The best managers do it under the radar
19 February 2015 -
Corporate culture makes it harder to nurture effective management styles, not easier
Forget robotics, the internet and big data. The most important technology in the world today is for getting things done through other people, and it’s called management. There is, however, a puzzle at the heart of it. We know what good management styles look like – so the mystery is: why are they so rare?
This is the question that Julian Birkinshaw sets himself in his new book Becoming a Better Boss: Why Good Management is so Difficult. The book emerged from earlier work at the London Business School on employee-centred management, which in turn started from the insight – and unwritten truth – that management is always written from the point of view of the manager, never the managed, and this of course is part of the reason that it so often goes wrong. Perhaps this is why, as Birkinshaw put it in a previous book, large organisations are full of fear and distrust and are “with notable exceptions – miserable places to spend our working lives”.
As to what good looks like in management terms, there is simply too much evidence to argue with. Long-term corporate success is built on investing in people and fostering high levels of corporate engagement. Yet despite all the evidence in its favour, precious few managers act on this knowledge. There is, in short, a gap between knowing and doing. Birkinshaw doesn’t buy the usual excuses: that there isn’t time, managers are too busy meeting targets and the company doesn’t care what happens. The real reason, he posits, is that managing this way is an unnatural act. To start with, it’s systemic. It involves seeing work through the employee’s eyes – unfamiliar and difficult. It also requires an understanding of the manager’s own frailties and biases – disconcerting, to say the least. And finally, it means wrestling with the pathologies and limitations of the organisation in which they work, which is energy sapping and thankless.
As the facilitator of many mid-level corporate management experiments, Birkinshaw sorrowfully accepts that, however positive, most of these make little difference: they overcome the corporate immune system’s first line of defence, only to run up against an impermeable second and even third line. However, despite the huge inertia in organisations, Birkinshaw remains pragmatically optimistic. Although bureaucracy is tiresome, the fact that so many processes are taken for granted means that there’s usually cover for a determined middle or junior manager to “just do it” in their own department or unit while staying under the radar.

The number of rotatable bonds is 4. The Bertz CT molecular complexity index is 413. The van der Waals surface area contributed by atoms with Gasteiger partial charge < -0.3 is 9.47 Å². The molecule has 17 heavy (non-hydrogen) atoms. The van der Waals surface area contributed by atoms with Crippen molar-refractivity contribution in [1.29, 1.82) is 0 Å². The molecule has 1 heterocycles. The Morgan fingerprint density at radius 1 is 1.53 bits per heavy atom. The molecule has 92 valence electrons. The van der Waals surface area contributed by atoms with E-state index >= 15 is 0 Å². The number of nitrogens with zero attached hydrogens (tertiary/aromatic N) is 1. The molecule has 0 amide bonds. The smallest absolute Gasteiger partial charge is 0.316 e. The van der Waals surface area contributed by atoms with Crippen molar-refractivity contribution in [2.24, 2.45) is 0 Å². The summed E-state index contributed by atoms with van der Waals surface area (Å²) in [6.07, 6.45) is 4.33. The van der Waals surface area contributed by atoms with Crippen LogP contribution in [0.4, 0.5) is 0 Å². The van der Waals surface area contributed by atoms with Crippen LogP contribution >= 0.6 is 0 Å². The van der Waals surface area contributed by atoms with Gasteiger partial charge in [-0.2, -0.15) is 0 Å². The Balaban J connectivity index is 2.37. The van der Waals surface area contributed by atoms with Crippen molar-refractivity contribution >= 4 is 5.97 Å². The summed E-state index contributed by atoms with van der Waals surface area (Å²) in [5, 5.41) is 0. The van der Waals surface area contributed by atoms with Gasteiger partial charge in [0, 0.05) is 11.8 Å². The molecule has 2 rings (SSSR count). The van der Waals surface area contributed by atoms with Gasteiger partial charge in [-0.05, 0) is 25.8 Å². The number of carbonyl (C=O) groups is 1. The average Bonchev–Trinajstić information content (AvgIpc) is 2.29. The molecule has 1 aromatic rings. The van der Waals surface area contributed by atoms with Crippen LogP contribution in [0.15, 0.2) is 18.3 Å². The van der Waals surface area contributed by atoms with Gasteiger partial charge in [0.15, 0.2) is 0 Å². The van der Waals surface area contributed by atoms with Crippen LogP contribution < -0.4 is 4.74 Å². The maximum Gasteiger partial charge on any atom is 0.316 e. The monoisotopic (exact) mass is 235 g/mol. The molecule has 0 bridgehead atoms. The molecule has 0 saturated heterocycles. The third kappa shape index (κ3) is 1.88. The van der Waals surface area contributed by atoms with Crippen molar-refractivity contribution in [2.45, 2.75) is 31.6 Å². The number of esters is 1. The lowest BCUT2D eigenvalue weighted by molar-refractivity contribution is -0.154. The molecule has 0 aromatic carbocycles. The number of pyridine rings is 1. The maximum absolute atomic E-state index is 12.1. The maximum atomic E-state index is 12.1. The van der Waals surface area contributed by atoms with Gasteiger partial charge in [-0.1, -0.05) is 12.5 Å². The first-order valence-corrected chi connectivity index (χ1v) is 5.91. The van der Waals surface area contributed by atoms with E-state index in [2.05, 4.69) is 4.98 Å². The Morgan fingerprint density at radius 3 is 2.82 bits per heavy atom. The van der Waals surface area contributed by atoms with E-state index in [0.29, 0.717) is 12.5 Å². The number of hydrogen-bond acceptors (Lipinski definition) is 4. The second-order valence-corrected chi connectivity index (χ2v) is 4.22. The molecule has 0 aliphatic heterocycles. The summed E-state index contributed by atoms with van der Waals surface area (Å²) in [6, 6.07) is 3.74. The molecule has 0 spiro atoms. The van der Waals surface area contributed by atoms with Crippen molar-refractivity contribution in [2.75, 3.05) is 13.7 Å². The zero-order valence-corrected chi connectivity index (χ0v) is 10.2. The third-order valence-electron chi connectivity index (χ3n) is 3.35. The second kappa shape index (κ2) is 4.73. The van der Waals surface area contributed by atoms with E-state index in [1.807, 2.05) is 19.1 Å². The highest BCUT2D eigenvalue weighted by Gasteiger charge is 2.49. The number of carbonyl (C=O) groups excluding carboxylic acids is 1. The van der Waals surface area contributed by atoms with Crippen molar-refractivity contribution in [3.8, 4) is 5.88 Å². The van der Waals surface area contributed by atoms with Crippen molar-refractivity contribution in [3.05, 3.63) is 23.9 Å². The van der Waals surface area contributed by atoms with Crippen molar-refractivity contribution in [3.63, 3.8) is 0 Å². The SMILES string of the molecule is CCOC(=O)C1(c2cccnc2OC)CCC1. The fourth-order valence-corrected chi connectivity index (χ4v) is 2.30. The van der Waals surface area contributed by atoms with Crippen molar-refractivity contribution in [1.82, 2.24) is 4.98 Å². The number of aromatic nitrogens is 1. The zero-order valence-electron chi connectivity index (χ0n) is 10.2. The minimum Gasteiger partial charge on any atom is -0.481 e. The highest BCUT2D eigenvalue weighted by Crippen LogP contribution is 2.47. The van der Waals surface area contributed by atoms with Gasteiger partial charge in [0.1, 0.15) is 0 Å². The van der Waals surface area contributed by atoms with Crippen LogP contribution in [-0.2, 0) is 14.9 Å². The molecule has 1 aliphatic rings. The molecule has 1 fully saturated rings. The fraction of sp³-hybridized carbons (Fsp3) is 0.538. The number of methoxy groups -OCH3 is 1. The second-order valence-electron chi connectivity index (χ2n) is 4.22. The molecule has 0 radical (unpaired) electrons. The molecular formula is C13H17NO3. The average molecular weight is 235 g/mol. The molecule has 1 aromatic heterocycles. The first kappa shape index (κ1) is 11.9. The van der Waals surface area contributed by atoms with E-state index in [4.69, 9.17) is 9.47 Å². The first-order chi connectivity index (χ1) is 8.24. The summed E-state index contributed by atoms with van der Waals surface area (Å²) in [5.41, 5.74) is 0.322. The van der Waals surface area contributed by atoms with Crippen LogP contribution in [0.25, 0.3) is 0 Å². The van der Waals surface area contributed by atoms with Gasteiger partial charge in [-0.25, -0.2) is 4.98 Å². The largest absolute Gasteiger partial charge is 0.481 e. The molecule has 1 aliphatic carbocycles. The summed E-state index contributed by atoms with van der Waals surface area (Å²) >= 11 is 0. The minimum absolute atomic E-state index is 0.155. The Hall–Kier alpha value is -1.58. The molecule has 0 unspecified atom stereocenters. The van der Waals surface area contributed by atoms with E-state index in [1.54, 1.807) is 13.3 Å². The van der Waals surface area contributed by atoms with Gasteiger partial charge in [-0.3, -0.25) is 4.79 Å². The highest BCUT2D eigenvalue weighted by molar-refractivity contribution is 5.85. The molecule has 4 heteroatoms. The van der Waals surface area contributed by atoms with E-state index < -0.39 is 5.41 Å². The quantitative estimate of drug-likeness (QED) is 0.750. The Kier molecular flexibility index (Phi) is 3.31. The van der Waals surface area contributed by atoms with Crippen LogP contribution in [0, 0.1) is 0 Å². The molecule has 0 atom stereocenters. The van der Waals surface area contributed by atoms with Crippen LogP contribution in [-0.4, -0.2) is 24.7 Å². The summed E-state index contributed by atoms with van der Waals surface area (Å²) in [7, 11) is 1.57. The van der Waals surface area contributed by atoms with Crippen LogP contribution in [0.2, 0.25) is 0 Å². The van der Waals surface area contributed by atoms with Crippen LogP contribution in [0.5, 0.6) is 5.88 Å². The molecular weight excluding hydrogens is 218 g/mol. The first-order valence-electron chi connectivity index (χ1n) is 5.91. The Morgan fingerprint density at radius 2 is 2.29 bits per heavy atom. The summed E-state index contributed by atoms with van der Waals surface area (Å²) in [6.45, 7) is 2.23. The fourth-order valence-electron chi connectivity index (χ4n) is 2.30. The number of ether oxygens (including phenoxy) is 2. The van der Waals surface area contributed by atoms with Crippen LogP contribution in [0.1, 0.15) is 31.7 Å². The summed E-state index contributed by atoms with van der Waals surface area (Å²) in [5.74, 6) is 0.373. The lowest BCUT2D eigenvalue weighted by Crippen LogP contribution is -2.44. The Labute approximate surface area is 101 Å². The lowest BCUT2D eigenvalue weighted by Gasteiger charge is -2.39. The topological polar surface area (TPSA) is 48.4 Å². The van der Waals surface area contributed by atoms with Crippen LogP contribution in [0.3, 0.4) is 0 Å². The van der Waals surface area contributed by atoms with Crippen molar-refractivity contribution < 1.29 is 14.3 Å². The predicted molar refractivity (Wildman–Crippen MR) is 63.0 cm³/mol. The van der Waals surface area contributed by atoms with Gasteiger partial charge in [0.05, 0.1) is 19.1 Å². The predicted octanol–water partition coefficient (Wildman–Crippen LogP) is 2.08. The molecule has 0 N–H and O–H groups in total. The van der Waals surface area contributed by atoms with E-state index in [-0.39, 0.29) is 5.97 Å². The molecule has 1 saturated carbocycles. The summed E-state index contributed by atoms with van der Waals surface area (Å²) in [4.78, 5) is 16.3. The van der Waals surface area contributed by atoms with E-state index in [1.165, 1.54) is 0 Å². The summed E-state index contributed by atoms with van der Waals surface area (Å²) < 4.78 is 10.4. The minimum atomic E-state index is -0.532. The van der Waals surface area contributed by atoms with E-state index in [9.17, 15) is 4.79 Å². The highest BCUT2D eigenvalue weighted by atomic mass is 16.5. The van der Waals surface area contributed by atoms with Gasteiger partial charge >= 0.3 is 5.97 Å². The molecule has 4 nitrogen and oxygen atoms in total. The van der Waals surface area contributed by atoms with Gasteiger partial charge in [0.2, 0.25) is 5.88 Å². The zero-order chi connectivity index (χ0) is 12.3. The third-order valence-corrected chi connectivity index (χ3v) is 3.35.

Learning to manage in this way needs practice, feedback and refl ection. First, it involves combatting the knee-jerk reaction, especially in tough times, to fall back on command and control, and do what we know engaged workers want – give them freedom, systematic information and the liberty to make mistakes. One tip: make, and stick to, a “not to do” or “stop doing” list of tasks or assignments that could and should be delegated to others. The second necessary element is giving credit to others – again difficult when so much of getting on in the hierarchy is about grabbing rather than sharing credit. Working yourself out of a job is one useful ploy; another is packaging work into projects into which people can throw themselves. These two are balanced and combined by self-control, a mastery of your own emotions and instincts so that as far as possible you can counter the known biases of power – and everyone’s enormous capacity for self-delusion.
Managing unnaturally involves courage as well as unfamiliar thought processes. But the reward is not just greater organisational effectiveness.
It also contributes to wellbeing and happiness – and crucially makes it easier for others to tread the same path in the future. This, perhaps, is where the future of organisation lies: reinventing management, one person at a time.
Simon Caulkin is a specialist writer and columnist in the management field.
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